Tag: music

New Video: JOVM Mainstays The Orielles Release a Trippy Visual for Psych Freak Out “Down On Jupiter”

Over the past couple of years, I’ve written quite a bit about the rapidly rising Halifax, UK-based act The Orielles. And as you may recall, theca which was founded by Sidonie B. Hand-Halford (drums) her younger sister, Esmé Dee Hand-Halford and their best friend Henry Carlyle Wade (guitar, vocals) built up a great deal of buzz surrounding them, when Heavenly Recordings‘ head Jeff Barrett signed the band after catching them open for labelmates The Parrots in late 2016.

2017’s full-length debut Silver Dollar Moment found the band further establishing a genre-defying sound that meshed elements of psych rock, pop and disco centered around  surrealistic observations of every day life. After the release of their critically applauded full-length debut, the band expanded into a quartet when they recruited Alex Stephens (keys) — and with their newest member, they went into the studio to record  “Bobbi’s Second World” and a cover/rework of Peggy Gou’s “It Makes You Forget (itgehane)” that found the band’s sound playfully (and increasingly) leaning in the direction of early 80s Talking Heads, ESG and others while still being centered around rock-based instrumentation.

A year has passed since I’ve last written about the JOVM mainstays and as it turns out they were busy working on their highly-anticipated, forthcoming sophomore album Disco Volador. “Its literal interpretation from Spanish means flying disc but everyone experiences things differently. Disco Volador could be a frisbee, a UFO, an alien nightclub or how you feel when you fly; what happens to your body physically or that euphoric buzz from a great party,” the band’s Esme Dee Halford suggests in press notes. “But it is an album of escape; if I went to space, I might not come back.” Slated for a February 28, 2019 release, Disco Volador continues the band’s ongoing collaboration with producer Marta Salogni while reportedly finding the quartet pushing their sonic horizon to its outer limits, as astral travelers of sort, crating progressive and trippy tunes that sonically draws from and meshes cinematic samba, 70s disco, boogie funk, dance floor grooves and 90s acid house — and expanding the influences further to including the work of Italian film score composers Sandro Brugnolini and Piero Umiliami, as well as contemporary acts like Khruangbin and Altin Gun. “All the influences we had when writing this record were present when we recorded it, so we completely understood what we wanted this album to feel like and could bring that to fruition,” the band’s Sidonie B. Hand-Halford explains in press notes.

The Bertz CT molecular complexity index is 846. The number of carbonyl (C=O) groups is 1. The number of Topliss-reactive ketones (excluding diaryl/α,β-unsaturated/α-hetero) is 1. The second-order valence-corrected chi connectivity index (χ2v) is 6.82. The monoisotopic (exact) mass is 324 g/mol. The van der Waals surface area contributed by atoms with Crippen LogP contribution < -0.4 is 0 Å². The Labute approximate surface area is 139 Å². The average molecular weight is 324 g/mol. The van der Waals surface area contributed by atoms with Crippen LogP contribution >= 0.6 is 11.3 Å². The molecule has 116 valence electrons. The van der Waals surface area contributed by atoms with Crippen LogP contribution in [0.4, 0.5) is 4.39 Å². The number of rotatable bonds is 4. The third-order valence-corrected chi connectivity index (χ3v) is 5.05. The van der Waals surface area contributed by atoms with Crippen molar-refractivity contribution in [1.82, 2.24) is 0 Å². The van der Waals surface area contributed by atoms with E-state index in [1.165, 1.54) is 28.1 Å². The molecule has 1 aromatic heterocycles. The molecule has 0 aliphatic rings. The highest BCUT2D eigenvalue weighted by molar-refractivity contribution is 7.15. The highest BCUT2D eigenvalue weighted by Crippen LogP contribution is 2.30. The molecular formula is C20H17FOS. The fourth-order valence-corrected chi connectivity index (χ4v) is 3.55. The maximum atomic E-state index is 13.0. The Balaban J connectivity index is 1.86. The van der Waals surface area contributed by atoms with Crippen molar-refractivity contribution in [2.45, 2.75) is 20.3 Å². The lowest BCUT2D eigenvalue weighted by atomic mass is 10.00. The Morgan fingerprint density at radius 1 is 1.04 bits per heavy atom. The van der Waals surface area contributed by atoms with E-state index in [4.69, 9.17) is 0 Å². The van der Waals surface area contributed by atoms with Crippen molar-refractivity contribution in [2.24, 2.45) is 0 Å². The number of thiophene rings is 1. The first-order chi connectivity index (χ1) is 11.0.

The band’s highly-anticipated sophomore album also manages to capture the rapidly rising act in the moment of their post debut album success, which included a lengthy and successful summer tour that included festival stops at Green Man and bluedot. Interestingly, the album’s first single “Come Down On Jupiter” will further cement the band’s reputation for crafting seamless and expansive, genre-defying songs — in this case, you have a slow-burning and brooding intro that quickly morphs into breakneck guitar pop with a psychedelic disco freak out. And while retaining the razor sharp and infectious hooks that won the band attention nationally and internationally, the song is a further example of an insanely versatile band with incredibly dexterous musicianship. 

Directed by Rose Hendry, the recently and incredibly cinematic and hallucinogenic video for “Come Down On Jupiter” was filmed — yes, that’s right it was shot on Kodak film — at Arments Pie and Mash shop in Kensington, London. “When I first heard the track I was immediately transported into some sort of mystery melodrama from another era, with a strong dose of something psychedelic,” Rose Hendry says of the video. “This was my starting point, alongside an image by photographer, Ralph Gibson, of a cup of tea sitting on a beige table, bathed in warm sunlight with a plastic spoon resting against the lip. I enjoyed the idea of centering the video around an incident with a cup of tea — that felt dramatic to me — something “mundane” becoming something dramatic. I wanted to encapsulate the playful psychedelia in a psychological and structural way as opposed to the ‘pastiched to death’ VW campervan kind of way. Add to that toast and the rest developed from there.”


New Video: Netherlands Releases a Stark Visual Full of Existential Dread

Formed by its creative mastermind, Timo Ellis, a singer/songwriter and multi-instrumentalist who has collaborated with Yoko Ono, Cibo Matto, John Zorn, Melvins, Gibby Haynes, Ween, Joan As Police Woman, Spacehog, White Hills and others back in 2010, the New York-based act NETHERLANDS currently features Chealsea “Thee Chuq” Wierbonski, John Musto and Damien Moffitt. Now, if you’ve been frequenting this site over the past handful of years, you may recall that the New York-based band has developed a reputation for adhering to a sound and approach that actively rejects restraint for ambitious maximalism featuring pummeling drumming, dexterous guitar shredding, rapid fire tone, tempo and time signature changes — while being remarkably hook-driven in a way that sort of recalls Melvins, Torche, Mastodon and Jane’s Addiction.